Fourteen grim anniversaries separated from Sept. 11, 2001, some memories still come in high definition, like flashes of a strobe light.
An email from my deputy I read at home, five minutes before the first plane struck in New York: “Very little of note happening.” Headed in to the White House and seeing American Airlines Flight 77 on a low trajectory toward the Pentagon. Meeting with President Bush a day later and hearing him say, for the first time, “We are at war.”
All of official Washington rising to sing “The Battle Hymn of the Republic” at the National Cathedral. Sitting with Bush when the draft of an ultimatum to the Taliban was walked into the Oval Office – return falsely imprisoned Americans, close every terrorist training camp, hand over the terrorists – the demands that would be included in his Sept. 20 speech to a joint session of Congress.
Knowing that everything, absolutely everything, had changed.
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It hadn’t, of course. American life eventually returned to its normal diversions and divisions, which is preferable to the unity and focus that come from mass death and grief. But at least one thing has changed, and much for the worse.
During the speech, Bush explained, “The terrorists practice a fringe form of Islamic extremism that has been rejected by Muslim scholars and the vast majority of Muslim clerics; a fringe movement that perverts the peaceful teachings of Islam.”
This claim – that radical Islamism is a violation rather than an expression of Islam – is controversial among many conservatives today. Bush’s formulation of this argument might well be disqualifying in the current GOP presidential nomination process. This change in language and attitude toward Islam represents the largest shift in Republican views of the war on terrorism since 2001.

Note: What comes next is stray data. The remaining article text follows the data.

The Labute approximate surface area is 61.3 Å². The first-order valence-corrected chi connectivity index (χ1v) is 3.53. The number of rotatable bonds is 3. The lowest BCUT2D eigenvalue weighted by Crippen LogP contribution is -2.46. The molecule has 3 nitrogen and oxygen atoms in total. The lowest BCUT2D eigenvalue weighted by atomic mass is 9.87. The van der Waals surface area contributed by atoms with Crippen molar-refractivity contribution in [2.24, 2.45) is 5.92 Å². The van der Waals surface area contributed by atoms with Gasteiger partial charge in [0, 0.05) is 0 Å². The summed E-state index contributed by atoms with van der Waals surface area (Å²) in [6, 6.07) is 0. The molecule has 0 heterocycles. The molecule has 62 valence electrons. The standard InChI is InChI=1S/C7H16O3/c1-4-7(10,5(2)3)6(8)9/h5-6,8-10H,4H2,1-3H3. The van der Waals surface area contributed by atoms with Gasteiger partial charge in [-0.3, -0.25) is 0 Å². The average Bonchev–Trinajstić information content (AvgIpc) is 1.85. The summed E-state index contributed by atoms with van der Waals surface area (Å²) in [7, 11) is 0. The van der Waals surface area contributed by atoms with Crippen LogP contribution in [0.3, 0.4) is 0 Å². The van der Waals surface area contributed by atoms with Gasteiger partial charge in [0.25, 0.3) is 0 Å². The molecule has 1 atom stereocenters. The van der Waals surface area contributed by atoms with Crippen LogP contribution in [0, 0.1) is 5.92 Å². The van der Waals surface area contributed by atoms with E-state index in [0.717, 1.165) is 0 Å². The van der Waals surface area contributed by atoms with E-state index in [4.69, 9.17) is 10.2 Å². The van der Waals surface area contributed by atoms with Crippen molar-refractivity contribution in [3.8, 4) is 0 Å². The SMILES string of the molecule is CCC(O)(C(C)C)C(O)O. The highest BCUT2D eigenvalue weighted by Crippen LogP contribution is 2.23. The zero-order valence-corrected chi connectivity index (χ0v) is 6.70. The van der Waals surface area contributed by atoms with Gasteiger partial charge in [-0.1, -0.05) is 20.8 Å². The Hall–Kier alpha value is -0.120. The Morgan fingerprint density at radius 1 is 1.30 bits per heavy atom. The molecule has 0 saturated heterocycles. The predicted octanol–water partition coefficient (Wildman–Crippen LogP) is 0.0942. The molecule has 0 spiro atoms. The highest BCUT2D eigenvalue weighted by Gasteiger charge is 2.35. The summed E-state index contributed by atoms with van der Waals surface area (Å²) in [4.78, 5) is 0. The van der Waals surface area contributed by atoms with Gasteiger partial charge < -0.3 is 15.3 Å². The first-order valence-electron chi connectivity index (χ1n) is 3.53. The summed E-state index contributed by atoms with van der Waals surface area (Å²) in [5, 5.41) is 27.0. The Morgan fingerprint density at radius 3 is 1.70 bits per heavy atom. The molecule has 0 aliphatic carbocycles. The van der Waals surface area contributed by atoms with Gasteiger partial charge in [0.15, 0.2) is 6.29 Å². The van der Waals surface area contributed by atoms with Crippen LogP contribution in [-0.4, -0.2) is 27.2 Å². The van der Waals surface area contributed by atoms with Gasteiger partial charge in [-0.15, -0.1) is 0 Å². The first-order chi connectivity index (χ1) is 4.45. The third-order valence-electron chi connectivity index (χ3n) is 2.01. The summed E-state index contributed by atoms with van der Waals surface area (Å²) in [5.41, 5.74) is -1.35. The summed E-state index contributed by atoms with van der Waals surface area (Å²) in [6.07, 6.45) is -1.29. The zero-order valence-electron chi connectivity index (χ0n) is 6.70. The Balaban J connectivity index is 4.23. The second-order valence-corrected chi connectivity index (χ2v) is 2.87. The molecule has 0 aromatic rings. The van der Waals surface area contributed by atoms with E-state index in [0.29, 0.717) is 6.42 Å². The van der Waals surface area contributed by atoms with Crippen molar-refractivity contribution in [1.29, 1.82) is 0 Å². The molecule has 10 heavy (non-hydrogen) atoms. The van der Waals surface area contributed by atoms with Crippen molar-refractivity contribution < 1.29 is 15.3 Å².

During the last two presidential nomination cycles, Republican candidates, at various points, have proposed requiring a loyalty oath for Muslims to serve in government; ruled out Muslims serving in their Cabinet; called Shariah law “a mortal threat to the survival of freedom in the United States”; raised alarms about the “creeping attempt” to “ease Shariah law and the Muslim faith into our government”; warned of “no go” zones where Shariah law rules; described Muslim immigration as “colonization” and warned that immigrants “want to come and conquer us”; said there were only a “handful” of “reasonable, moderate followers of Islam”; described Islam as “a religion that promotes the most murderous mayhem on the planet.”
All this is combined with a durable conviction among some Republicans that President Obama offers Muslims special favor, and may be a Muslim himself. As well as an almost magical belief that saying the words “radical Islamic terrorism” – like reciting an incantation – is a victory in the war against terrorism.
These beliefs have become pronounced during the Republican Party’s current populist turn, in which the blaming of outsiders is a sure applause line (and a substitute for ideas and policy in some campaigns). The current rejection of “political correctness” has little to do with resisting oppressive campus speech codes; it has become a type of broad permission for the expression of properly repressed ethnic and religious resentments.
There are theological struggles within Islam of great public consequence. And there is a small but dangerous minority of Muslims who believe that Islam is a religion of war.
But it is integral, absolutely integral, to assert that they are wrong. Those who view jihad as an excuse for murdering civilians are a fringe movement that perverts the peaceful teachings of Islam.
Bush did not make this point only because he was a decent human being – though he is. Or because he wanted to avoid the mass prejudice that Japanese-Americans suffered during World War II – though he did. He believed that any global conflict is first a conflict of ideas. Terrorists from the 9/11 hijackers to the Islamic State believe they will win if the world’s Muslims regard their conflict as Islam versus the West. Cultivating this belief is the main object of their sophisticated propaganda.
Bush believed that we will win if the world regards this conflict as civilized humanity versus murderers who use religion as an excuse for hatred, tyranny and the will to power.
Perhaps seven years without presidential authority has left Republicans unfamiliar with presidential responsibilities. But this contest of narratives remains the most important ideological struggle of our time. And Republicans should engage that debate, not complicate it.
Michael Gerson is a Washington Post columnist. Email him at firstname.lastname@example.org.